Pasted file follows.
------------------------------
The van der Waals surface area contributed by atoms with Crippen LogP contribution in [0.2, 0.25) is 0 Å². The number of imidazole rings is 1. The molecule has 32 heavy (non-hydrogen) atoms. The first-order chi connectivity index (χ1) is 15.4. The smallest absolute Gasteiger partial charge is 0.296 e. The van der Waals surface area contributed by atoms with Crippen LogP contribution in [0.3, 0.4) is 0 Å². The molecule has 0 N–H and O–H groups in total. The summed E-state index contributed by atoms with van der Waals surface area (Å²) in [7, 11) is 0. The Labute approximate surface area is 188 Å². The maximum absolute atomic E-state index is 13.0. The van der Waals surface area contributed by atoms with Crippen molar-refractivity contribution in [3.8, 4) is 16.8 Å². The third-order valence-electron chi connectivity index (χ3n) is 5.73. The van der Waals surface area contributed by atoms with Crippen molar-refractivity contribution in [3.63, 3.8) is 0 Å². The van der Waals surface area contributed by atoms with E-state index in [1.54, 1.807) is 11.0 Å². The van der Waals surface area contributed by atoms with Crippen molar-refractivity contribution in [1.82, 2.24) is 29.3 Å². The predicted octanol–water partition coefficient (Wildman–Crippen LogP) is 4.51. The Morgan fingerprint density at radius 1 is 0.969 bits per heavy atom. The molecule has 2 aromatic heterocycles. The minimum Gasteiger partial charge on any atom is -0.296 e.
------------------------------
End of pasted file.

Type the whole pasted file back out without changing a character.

The van der Waals surface area contributed by atoms with Crippen LogP contribution in [0.2, 0.25) is 0 Å². The number of imidazole rings is 1. The molecule has 32 heavy (non-hydrogen) atoms. The first-order chi connectivity index (χ1) is 15.4. The smallest absolute Gasteiger partial charge is 0.296 e. The van der Waals surface area contributed by atoms with Crippen LogP contribution in [0.3, 0.4) is 0 Å². The molecule has 0 N–H and O–H groups in total. The summed E-state index contributed by atoms with van der Waals surface area (Å²) in [7, 11) is 0. The Labute approximate surface area is 188 Å². The maximum absolute atomic E-state index is 13.0. The van der Waals surface area contributed by atoms with Crippen molar-refractivity contribution in [3.8, 4) is 16.8 Å². The third-order valence-electron chi connectivity index (χ3n) is 5.73. The van der Waals surface area contributed by atoms with Crippen molar-refractivity contribution in [3.63, 3.8) is 0 Å². The van der Waals surface area contributed by atoms with E-state index in [1.54, 1.807) is 11.0 Å². The van der Waals surface area contributed by atoms with Crippen molar-refractivity contribution in [1.82, 2.24) is 29.3 Å². The predicted octanol–water partition coefficient (Wildman–Crippen LogP) is 4.51. The Morgan fingerprint density at radius 1 is 0.969 bits per heavy atom. The molecule has 2 aromatic heterocycles. The minimum Gasteiger partial charge on any atom is -0.296 e.